Under Amendment 6 to the Interstate Fishery Management Plan, the harvest will be maintained below a specific rate to conserve the striped bass spawning stock so the resource can continue to replace harvested fish. Researchers have determined that the minimum age for female striped bass to reproduce is between the ages of 4 and 8. Using this information, managers set the target population levels for this species based on the size of the female spawning stock.
In state waters, the commercial fishery is currently controlled through:
- State-by-state catch quotas.
- Minimum size limits to protect younger striped bass so they grow, mature, and reproduce.
- Gear restrictions.
- Seasonal fishery closures, mainly to protect spawning populations.
- Bycatch monitoring and research programs to increase the accuracy of data on striped bass that are caught but not kept.
Federal waters (between 3 and 200 miles offshore) currently remain closed to all commercial and recreational fishing for Atlantic striped bass.
Under the Atlantic Striped Bass Conservation Act, the Secretary of Commerce and Secretary of the Interior have the authority to place a federal moratorium on striped bass fishing in states that fail to comply with the Atlantic States Marine Fisheries Commission’s Interstate Fishery Management Plan. The Secretaries must also provide biennial reports to Congress and the Commission on studies of the Atlantic striped bass resource.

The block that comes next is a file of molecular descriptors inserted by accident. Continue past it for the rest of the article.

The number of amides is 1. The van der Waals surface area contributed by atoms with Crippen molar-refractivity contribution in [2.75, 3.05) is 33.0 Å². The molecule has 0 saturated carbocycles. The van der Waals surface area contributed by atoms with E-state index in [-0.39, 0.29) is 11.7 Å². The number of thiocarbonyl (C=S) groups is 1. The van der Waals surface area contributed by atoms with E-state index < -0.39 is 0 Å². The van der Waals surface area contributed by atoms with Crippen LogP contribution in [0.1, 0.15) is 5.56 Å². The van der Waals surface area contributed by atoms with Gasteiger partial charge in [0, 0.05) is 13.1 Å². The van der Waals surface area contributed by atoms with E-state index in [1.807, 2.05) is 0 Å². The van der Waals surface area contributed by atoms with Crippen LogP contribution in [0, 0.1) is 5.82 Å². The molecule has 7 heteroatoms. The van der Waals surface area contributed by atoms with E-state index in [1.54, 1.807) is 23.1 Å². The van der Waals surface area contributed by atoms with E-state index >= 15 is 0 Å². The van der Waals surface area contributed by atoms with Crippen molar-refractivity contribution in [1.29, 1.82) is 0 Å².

The Atlantic Coastal Cooperative Management Act further builds upon the success achieved by the Atlantic Striped Bass Conservation Act. This act provides a mechanism to ensure Atlantic coastal state compliance with mandated conservation measures in the Atlantic States Marine Fisheries Commission’s approved fishery management plans.
Annual commercial harvests have remained steady due to quota restrictions and have averaged 6.9 million pounds over the past several years.
The 2010 commercial harvest was valued at over $17 million.
The recreational fishery is managed through minimum size limits, a limit on the number of striped bass fishermen can catch and keep in a day, and seasonal fishing closures. Recreational harvest of striped bass from the migratory component totaled 21,337 pounds in 2010.
Wild striped bass has a more pronounced taste and a coarser texture than farmed striped bass, which has a more delicate, slightly sweet flavor. Striped bass have light-colored flesh with firm, large flakes.
Frozen year-round; fresh year-round, depending on area.
Striped bass is a good source of low-fat protein and selenium. Consumption advisories for striped bass vary from state to state, based upon levels of polychlorinated biphenyls (PCBs) found in the fish. Most of these consumption advisories are targeted toward pregnant women and children. Click here for the latest fish consumption advisories.
|Serving Weight||100 g (raw)|
|Fat, total||2.33 g|
|Saturated fatty acids, total||0.507 g|
|Sugars, total||0 g|
|Fiber, total dietary||0 g|
Atlantic Striped Bass Table of Nutrition